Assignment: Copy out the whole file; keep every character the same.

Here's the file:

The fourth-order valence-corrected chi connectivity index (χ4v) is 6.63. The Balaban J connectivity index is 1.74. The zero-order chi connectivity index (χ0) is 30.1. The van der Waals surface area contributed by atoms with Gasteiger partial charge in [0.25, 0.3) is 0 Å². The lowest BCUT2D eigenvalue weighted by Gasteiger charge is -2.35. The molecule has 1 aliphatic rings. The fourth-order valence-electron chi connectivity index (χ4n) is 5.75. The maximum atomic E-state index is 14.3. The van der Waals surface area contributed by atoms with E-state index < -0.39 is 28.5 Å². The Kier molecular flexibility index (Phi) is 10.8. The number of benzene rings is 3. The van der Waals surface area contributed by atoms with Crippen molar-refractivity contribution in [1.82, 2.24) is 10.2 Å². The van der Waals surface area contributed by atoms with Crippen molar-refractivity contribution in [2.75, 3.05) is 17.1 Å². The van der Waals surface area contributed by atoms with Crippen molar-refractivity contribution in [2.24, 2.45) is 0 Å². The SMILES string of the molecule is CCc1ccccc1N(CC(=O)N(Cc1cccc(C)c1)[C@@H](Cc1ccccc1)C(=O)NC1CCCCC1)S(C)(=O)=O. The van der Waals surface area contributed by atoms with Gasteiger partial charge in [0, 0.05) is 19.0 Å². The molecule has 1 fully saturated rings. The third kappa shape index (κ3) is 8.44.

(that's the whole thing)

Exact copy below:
The fourth-order valence-corrected chi connectivity index (χ4v) is 6.63. The Balaban J connectivity index is 1.74. The zero-order chi connectivity index (χ0) is 30.1. The van der Waals surface area contributed by atoms with Gasteiger partial charge in [0.25, 0.3) is 0 Å². The lowest BCUT2D eigenvalue weighted by Gasteiger charge is -2.35. The molecule has 1 aliphatic rings. The fourth-order valence-electron chi connectivity index (χ4n) is 5.75. The maximum atomic E-state index is 14.3. The van der Waals surface area contributed by atoms with E-state index < -0.39 is 28.5 Å². The Kier molecular flexibility index (Phi) is 10.8. The number of benzene rings is 3. The van der Waals surface area contributed by atoms with Crippen molar-refractivity contribution in [1.82, 2.24) is 10.2 Å². The van der Waals surface area contributed by atoms with Crippen molar-refractivity contribution in [2.75, 3.05) is 17.1 Å². The van der Waals surface area contributed by atoms with Crippen molar-refractivity contribution in [2.24, 2.45) is 0 Å². The SMILES string of the molecule is CCc1ccccc1N(CC(=O)N(Cc1cccc(C)c1)[C@@H](Cc1ccccc1)C(=O)NC1CCCCC1)S(C)(=O)=O. The van der Waals surface area contributed by atoms with Gasteiger partial charge in [0, 0.05) is 19.0 Å². The molecule has 1 fully saturated rings. The third kappa shape index (κ3) is 8.44.